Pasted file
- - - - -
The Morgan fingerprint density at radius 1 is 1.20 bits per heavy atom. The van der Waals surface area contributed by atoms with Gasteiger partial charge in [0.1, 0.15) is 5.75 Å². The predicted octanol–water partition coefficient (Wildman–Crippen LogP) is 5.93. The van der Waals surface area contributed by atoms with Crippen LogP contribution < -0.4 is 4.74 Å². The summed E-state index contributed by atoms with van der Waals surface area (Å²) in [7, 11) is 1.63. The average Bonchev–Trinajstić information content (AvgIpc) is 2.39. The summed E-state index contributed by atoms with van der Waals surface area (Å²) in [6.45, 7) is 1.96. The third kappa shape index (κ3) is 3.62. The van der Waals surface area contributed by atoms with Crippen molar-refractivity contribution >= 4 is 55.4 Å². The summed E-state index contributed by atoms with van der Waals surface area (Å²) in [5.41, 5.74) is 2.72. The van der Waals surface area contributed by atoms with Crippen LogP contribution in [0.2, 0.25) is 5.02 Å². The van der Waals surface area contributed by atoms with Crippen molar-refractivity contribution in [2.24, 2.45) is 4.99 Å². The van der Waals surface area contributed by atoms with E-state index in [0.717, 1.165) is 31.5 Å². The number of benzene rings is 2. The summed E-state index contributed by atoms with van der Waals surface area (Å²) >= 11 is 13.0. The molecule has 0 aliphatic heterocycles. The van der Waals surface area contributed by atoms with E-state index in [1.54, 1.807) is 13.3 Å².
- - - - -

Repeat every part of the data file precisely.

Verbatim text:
The Morgan fingerprint density at radius 1 is 1.20 bits per heavy atom. The van der Waals surface area contributed by atoms with Gasteiger partial charge in [0.1, 0.15) is 5.75 Å². The predicted octanol–water partition coefficient (Wildman–Crippen LogP) is 5.93. The van der Waals surface area contributed by atoms with Crippen LogP contribution < -0.4 is 4.74 Å². The summed E-state index contributed by atoms with van der Waals surface area (Å²) in [7, 11) is 1.63. The average Bonchev–Trinajstić information content (AvgIpc) is 2.39. The summed E-state index contributed by atoms with van der Waals surface area (Å²) in [6.45, 7) is 1.96. The third kappa shape index (κ3) is 3.62. The van der Waals surface area contributed by atoms with Crippen molar-refractivity contribution >= 4 is 55.4 Å². The summed E-state index contributed by atoms with van der Waals surface area (Å²) in [5.41, 5.74) is 2.72. The van der Waals surface area contributed by atoms with Crippen LogP contribution in [0.2, 0.25) is 5.02 Å². The van der Waals surface area contributed by atoms with Crippen molar-refractivity contribution in [2.24, 2.45) is 4.99 Å². The van der Waals surface area contributed by atoms with E-state index in [0.717, 1.165) is 31.5 Å². The number of benzene rings is 2. The summed E-state index contributed by atoms with van der Waals surface area (Å²) >= 11 is 13.0. The molecule has 0 aliphatic heterocycles. The van der Waals surface area contributed by atoms with E-state index in [1.54, 1.807) is 13.3 Å².